These results were made possible by conducting research for singling out fundamental conditions for the thermal-chemical synthesis of hetero-structures based on transition metals’ di-chalcogenide compounds MoS2, WS2, MoSe2 and WSe2.
Experts from the National Research Nuclear University MEPhI have obtained a number of ultra-thin multi-layered films that can form the mainstay of the future electronics and power sectors. These results were made possible by conducting research for singling out fundamental conditions for the thermal-chemical synthesis of hetero-structures based on transition metals’ di-chalcogenide compounds MoS2, WS2, MoSe2 and WSe2.Ultra-thin films of transition metals’ di-sulfides and di-selenides, including molybdenum and tungsten, absorb light quite effectively because very small crystal lattices of transition metals’ di-chalcogenide compounds can absorb light without the need of phonons (crystal-lattice fluctuations).
At the same time, the surface of such nano-crystals can create favorable conditions for splitting water molecules into hydrogen and oxygen. This turns ultra-thin films of transition metals’ di-chalcogenide compounds into highly promising material for the photo/electric catalysis process and for developing numerous modern optical-electronic devices, including photo detectors and photo-voltaic converters.
"It is very important to form a multi-layer film by creating optimal conditions for making separate layers of transition metals’ di-chalcogenide compounds that will not cause any disruptions inside the preliminarily applied thin-film layer featuring another di-chalcogenide compound of transition metals. We have studied the conditions for obtaining high-quality ultra-thin films of transition metals’ di-chalcogenide compounds using a method for the thermal-chemical processing of metal and metal-oxide precursors (molybdenum and tungsten) by sulfur or selenium fumes and also inside a hydrogen-sulfide atmosphere,” Engineer Dmitry Fominsky, an expert on the pulse-laser spray-coating of ultra-thin films and nano-structures, told RIA Novosti.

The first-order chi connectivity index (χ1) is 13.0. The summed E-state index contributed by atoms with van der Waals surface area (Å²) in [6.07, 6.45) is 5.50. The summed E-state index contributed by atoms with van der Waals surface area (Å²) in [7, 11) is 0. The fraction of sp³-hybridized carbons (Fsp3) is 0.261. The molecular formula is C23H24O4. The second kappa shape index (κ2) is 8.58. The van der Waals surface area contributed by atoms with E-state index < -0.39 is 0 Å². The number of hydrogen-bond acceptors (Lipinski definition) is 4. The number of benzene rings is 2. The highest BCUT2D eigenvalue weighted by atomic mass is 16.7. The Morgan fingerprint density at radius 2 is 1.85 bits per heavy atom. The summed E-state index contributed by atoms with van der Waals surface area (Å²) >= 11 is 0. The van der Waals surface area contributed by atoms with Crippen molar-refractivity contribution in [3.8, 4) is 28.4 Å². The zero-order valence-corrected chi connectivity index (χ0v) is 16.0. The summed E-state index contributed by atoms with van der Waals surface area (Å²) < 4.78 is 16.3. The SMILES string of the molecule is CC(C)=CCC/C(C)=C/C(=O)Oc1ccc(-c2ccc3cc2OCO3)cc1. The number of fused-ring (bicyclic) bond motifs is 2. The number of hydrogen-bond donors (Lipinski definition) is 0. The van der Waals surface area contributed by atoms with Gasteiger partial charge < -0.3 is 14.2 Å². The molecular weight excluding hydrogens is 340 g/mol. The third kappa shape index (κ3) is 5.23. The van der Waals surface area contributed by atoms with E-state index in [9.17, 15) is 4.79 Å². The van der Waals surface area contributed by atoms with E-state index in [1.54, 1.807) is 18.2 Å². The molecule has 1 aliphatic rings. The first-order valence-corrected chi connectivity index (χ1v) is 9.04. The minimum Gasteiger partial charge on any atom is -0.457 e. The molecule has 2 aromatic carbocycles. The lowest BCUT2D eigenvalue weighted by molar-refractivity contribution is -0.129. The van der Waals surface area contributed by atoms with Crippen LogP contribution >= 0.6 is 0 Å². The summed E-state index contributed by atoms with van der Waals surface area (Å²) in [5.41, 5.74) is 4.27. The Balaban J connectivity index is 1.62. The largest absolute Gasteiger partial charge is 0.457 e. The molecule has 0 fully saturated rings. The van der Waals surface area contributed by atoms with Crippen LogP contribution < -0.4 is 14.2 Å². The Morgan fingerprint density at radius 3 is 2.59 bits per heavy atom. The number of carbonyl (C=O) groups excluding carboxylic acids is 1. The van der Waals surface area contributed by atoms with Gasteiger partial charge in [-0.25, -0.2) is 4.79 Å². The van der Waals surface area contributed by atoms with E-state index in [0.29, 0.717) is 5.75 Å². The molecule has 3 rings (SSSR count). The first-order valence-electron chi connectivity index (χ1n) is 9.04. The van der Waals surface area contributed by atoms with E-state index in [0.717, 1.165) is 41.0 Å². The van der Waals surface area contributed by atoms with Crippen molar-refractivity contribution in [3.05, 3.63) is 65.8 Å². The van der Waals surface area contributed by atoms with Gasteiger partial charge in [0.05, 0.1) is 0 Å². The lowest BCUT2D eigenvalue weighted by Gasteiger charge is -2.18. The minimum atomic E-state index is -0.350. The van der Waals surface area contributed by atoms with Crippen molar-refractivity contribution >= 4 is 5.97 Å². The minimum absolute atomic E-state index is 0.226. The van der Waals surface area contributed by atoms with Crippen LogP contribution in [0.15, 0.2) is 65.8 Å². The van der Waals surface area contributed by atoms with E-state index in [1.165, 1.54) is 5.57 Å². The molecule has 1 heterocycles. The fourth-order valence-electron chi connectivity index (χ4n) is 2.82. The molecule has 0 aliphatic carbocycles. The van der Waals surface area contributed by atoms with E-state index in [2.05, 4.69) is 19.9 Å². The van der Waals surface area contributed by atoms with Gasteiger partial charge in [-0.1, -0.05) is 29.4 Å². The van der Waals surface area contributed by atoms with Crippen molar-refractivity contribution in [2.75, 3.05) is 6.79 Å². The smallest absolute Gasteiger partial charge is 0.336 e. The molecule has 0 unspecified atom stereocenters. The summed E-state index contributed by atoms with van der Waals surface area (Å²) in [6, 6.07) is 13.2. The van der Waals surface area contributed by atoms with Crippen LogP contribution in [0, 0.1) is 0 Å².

According to Fominsky, the new films were studied using a combination of modern methods, including gamma-ray and scanning electron microscopes, the combined light-dispersion spectroscopy and X-ray photo-electron spectroscopy. They showed that the transformation of molybdenum-containing film inside sulfur or hydrogen-sulfide fumes depended on the chemical composition of the initial precursor, created using the pulse-laser spray-coating method.
The use of the pulse-laser spray-coating method made it possible to prepare a thin film/primer with a preset thickness and chemical composition. This helped scientists determine specific conditions for the effective sulfidizing of Mo and Mo/Ox films and to obtain ultra-thin MoS2 films at temperatures below 500 degrees Celsius.
"We have also obtained films of transitional metals’ di-selenide compounds, including tungsten di-selenide, with an almost perfect H2 crystal lattice. Therefore it becomes possible to obtain ultra-thin semi-conducting films of the Mo (W) SxSe2-x type; and their useful properties are regulated by the concentration of metals (W/Mo) and chalcogens (S/Se),” Fominsky noted.
Researchers presented the results of their experiment at the 16th international school-conference New Materials: Tolerant Nuclear Fuel. They point out that technological and temperature parameters for creating molybdenum and tungsten selenide sulfides largely overlap. However, as MEPhI specialists explained, it is possible to create favorable conditions for obtaining ultra-thin films with preset structural and chemical properties using various metal and metal-oxide precursors and chalcogen-containing active media.
As the films are capable of acting as photo-catalysts, this will make it possible to more effectively obtain solar-fuel components, including hydrogen and oxygen, from water and without using expensive platinum-group materials.